Fair Scoring Rules

Fair Scoring Rules on wikipedia

I have been looking for this for a long time! It is a way to give someone incentives to be honest with you about their real opinions on something.

It starts with the question: if you have a spinner that comes up "red" 60% of the time and "blue" 40%, and I will pay you a dollar each time you predict the result correctly,

how should you structure your guesses?

The wrong answer is: "guess red 60% of the time and blue 40%". That will get you 52% (6060+4040).

Actually, you should guess red 100% of the time, and you will be right 60% of the time. That is the best you can do. Now, say that you happen to know how often the spinner comes up red, but I don't, and I want to extract that information from you - how could I do it? Just asking you what you would bet doesn't tell me anything except that you think that there's a greater than 50% chance it will come up red. So how can I get the rest of the information out of you?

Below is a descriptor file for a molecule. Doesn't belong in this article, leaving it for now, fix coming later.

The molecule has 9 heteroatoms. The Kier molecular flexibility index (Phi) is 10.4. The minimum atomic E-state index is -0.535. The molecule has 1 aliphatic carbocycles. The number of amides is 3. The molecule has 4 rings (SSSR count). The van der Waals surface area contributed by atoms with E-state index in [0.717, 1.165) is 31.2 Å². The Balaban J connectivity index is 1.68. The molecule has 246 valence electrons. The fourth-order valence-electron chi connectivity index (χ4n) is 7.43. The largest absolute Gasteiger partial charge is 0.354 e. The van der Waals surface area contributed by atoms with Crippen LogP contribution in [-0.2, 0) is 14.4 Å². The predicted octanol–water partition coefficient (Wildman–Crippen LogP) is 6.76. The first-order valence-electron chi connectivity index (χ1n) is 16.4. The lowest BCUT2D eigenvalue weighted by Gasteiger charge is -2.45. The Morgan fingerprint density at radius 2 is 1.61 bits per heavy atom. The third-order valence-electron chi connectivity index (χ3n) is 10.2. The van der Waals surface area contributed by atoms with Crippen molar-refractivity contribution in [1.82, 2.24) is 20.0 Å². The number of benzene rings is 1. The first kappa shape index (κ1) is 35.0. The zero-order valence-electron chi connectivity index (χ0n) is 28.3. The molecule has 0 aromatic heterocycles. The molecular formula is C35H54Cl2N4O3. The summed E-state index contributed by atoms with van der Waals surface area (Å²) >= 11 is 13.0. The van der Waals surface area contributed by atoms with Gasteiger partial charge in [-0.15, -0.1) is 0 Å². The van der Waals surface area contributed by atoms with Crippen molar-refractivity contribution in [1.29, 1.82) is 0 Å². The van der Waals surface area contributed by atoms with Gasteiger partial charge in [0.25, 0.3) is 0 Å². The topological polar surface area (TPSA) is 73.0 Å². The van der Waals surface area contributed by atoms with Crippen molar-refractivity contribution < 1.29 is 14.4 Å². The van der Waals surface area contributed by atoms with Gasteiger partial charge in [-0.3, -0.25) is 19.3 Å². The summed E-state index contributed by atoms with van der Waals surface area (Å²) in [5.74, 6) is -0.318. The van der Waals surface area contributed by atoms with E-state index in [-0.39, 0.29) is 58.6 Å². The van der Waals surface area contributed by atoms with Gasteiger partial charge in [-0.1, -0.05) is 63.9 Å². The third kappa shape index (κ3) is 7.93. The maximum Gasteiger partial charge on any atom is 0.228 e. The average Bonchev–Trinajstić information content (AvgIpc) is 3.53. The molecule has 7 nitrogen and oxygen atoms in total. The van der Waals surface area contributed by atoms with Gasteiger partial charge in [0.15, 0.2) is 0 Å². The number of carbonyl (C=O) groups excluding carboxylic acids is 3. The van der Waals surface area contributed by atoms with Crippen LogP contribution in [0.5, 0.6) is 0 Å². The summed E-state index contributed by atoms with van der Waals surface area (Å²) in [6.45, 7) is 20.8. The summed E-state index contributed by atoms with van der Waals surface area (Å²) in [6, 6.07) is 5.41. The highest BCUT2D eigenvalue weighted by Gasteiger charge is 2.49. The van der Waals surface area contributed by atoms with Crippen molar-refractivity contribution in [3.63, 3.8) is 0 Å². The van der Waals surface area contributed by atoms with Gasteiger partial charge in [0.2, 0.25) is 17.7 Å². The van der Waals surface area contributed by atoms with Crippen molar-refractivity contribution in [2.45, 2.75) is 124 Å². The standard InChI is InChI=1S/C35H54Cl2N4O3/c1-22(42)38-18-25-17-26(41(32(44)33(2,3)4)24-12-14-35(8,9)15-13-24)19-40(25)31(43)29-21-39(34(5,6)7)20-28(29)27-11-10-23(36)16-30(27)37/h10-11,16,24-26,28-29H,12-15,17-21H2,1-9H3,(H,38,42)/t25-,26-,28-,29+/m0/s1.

Another example - when we ask a weather reporter whether it'll rain tomorrow, we're really just asking them if they think there's a more than 50% chance of it raining; cause they have nothing to gain by letting you know the real probability is somewhere between 50 and 100% - so they just act confidently and act as if it's 0 or 100% no matter what.

A proper scoring rule fixes that problem - the person should now just tell you what they really think.

So if you are talking to an expert, you can cut through his own attempts to manipulate the answers - the scoring rule lets you give him odds that will reward him for giving you his real prediction.